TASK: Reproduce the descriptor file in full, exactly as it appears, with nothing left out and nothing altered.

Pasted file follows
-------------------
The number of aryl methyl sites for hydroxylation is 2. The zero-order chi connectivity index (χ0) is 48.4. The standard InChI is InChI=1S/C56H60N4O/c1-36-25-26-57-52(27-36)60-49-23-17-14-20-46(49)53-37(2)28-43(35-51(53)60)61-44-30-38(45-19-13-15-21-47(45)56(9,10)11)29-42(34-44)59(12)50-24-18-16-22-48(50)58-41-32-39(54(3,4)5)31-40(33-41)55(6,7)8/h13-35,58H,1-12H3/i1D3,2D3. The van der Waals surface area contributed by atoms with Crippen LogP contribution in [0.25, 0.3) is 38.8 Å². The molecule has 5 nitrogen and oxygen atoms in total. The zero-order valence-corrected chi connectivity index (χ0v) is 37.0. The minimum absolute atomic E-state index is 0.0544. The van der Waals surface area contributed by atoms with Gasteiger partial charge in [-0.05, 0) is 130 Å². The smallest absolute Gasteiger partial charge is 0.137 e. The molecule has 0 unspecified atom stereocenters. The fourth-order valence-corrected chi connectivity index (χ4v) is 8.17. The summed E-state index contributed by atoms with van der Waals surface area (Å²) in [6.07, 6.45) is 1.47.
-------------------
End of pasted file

The number of aryl methyl sites for hydroxylation is 2. The zero-order chi connectivity index (χ0) is 48.4. The standard InChI is InChI=1S/C56H60N4O/c1-36-25-26-57-52(27-36)60-49-23-17-14-20-46(49)53-37(2)28-43(35-51(53)60)61-44-30-38(45-19-13-15-21-47(45)56(9,10)11)29-42(34-44)59(12)50-24-18-16-22-48(50)58-41-32-39(54(3,4)5)31-40(33-41)55(6,7)8/h13-35,58H,1-12H3/i1D3,2D3. The van der Waals surface area contributed by atoms with Crippen LogP contribution in [0.25, 0.3) is 38.8 Å². The molecule has 5 nitrogen and oxygen atoms in total. The zero-order valence-corrected chi connectivity index (χ0v) is 37.0. The minimum absolute atomic E-state index is 0.0544. The van der Waals surface area contributed by atoms with Gasteiger partial charge in [-0.05, 0) is 130 Å². The smallest absolute Gasteiger partial charge is 0.137 e. The molecule has 0 unspecified atom stereocenters. The fourth-order valence-corrected chi connectivity index (χ4v) is 8.17. The summed E-state index contributed by atoms with van der Waals surface area (Å²) in [6.07, 6.45) is 1.47.